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New Hampshire School Reopens After Child With Measles Visited

The Keene Montessori School is one of three places the infected child visited, according to health officials

A New Hampshire school that a child infected with measles visited last week has reopened.

It was back to business as usual Monday at the Keene Montessori School where parents like Clarissa Murch were dropping off their children. Murch said she didn't hesitate to send her 3-year-old daughter Sophie to school.

"The whole place smelled like disinfectant when I walked in this morning," Murch said outside school.

She is confident the Keene school did everything necessary to protect its students from contracting the highly contagious disease.

"As a parent, it can catch you off guard when something so serious happens at your school, but I feel really safe with them, they would do everything possible to keep our daughter safe," said Murch.

She and other parents were alerted over the weekend by New Hampshire health officials saying a child had a confirmed case of measles.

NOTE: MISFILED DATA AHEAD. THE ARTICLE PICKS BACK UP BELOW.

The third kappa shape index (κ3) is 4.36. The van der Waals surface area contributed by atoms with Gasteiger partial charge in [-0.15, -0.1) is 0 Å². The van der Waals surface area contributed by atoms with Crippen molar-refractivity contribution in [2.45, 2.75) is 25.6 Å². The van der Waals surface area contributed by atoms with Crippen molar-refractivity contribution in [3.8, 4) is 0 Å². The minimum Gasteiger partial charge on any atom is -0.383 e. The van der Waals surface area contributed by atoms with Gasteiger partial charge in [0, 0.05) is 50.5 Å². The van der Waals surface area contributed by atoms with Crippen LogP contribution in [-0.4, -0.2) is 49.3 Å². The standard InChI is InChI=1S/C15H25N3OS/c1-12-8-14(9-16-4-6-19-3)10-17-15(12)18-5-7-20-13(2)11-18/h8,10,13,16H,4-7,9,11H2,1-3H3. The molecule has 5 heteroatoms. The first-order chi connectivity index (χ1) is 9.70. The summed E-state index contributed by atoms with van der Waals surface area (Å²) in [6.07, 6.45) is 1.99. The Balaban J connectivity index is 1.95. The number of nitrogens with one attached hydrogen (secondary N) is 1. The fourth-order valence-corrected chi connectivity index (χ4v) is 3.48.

Officials named three public places the child could have transmitted the disease to others:

  • The nursery (9 a.m. to 1 p.m.) and coffee hour (11 a.m. to 2 p.m.) at the United Church of Christ at 23 Central Square in Keene on Sunday, May 12
  • The infant/toddler room at the Keen Montessori School at 125 Railroad St. from 9 a.m. to 3 p.m. on Thursday, May 16
  • The Walk-in Clinic at Cheshire Medical Center at 149 Emerald St. in Keene from 1 p.m. to 5 p.m. on Thursday, May 16

Measles is caused by a virus that is passed from person-to-person through the air when someone with the disease sneezes, coughs or even talks. The virus can remain infectious in the air for up to two hours, even if the person has left the area. The typical incubation period for measles from the time of exposure is seven to 21 days, typically two weeks.

Measles symptoms include high fever, cough, runny nose, and conjunctivitis several days prior to developing a body rash.

"I want to take this opportunity to encourage people to get themselves or their children vaccinated," said Dr. Benjamin Chan, state epidemiologist.

Murch admitted she was hesitant to get her children vaccinated but now that the highly contagious disease is hitting home, she's thankful she did.

"Even with her vaccinated, exposure to it is a little scary," said Murch.

Health officials are still trying to determine where and how the child contracted the infection.

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